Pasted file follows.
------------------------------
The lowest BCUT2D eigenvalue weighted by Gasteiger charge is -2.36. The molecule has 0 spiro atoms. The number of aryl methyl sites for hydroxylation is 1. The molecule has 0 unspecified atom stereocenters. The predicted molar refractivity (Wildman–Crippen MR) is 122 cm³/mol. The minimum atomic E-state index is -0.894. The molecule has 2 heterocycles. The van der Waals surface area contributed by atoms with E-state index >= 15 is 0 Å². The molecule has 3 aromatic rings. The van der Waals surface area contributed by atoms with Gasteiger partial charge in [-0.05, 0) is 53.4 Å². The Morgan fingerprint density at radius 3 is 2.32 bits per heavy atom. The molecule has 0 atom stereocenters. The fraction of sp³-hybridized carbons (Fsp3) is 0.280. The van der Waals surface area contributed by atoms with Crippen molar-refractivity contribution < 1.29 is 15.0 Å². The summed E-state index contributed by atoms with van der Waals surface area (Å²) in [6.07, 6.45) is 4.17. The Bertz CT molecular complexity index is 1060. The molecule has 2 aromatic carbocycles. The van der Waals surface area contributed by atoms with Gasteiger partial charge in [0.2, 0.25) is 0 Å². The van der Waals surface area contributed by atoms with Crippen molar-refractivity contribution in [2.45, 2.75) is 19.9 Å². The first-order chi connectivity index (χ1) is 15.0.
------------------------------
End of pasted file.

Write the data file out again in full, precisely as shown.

The lowest BCUT2D eigenvalue weighted by Gasteiger charge is -2.36. The molecule has 0 spiro atoms. The number of aryl methyl sites for hydroxylation is 1. The molecule has 0 unspecified atom stereocenters. The predicted molar refractivity (Wildman–Crippen MR) is 122 cm³/mol. The minimum atomic E-state index is -0.894. The molecule has 2 heterocycles. The van der Waals surface area contributed by atoms with E-state index >= 15 is 0 Å². The molecule has 3 aromatic rings. The van der Waals surface area contributed by atoms with Gasteiger partial charge in [-0.05, 0) is 53.4 Å². The Morgan fingerprint density at radius 3 is 2.32 bits per heavy atom. The molecule has 0 atom stereocenters. The fraction of sp³-hybridized carbons (Fsp3) is 0.280. The van der Waals surface area contributed by atoms with Crippen molar-refractivity contribution < 1.29 is 15.0 Å². The summed E-state index contributed by atoms with van der Waals surface area (Å²) in [6.07, 6.45) is 4.17. The Bertz CT molecular complexity index is 1060. The molecule has 2 aromatic carbocycles. The van der Waals surface area contributed by atoms with Gasteiger partial charge in [0.2, 0.25) is 0 Å². The van der Waals surface area contributed by atoms with Crippen molar-refractivity contribution in [2.45, 2.75) is 19.9 Å². The first-order chi connectivity index (χ1) is 15.0.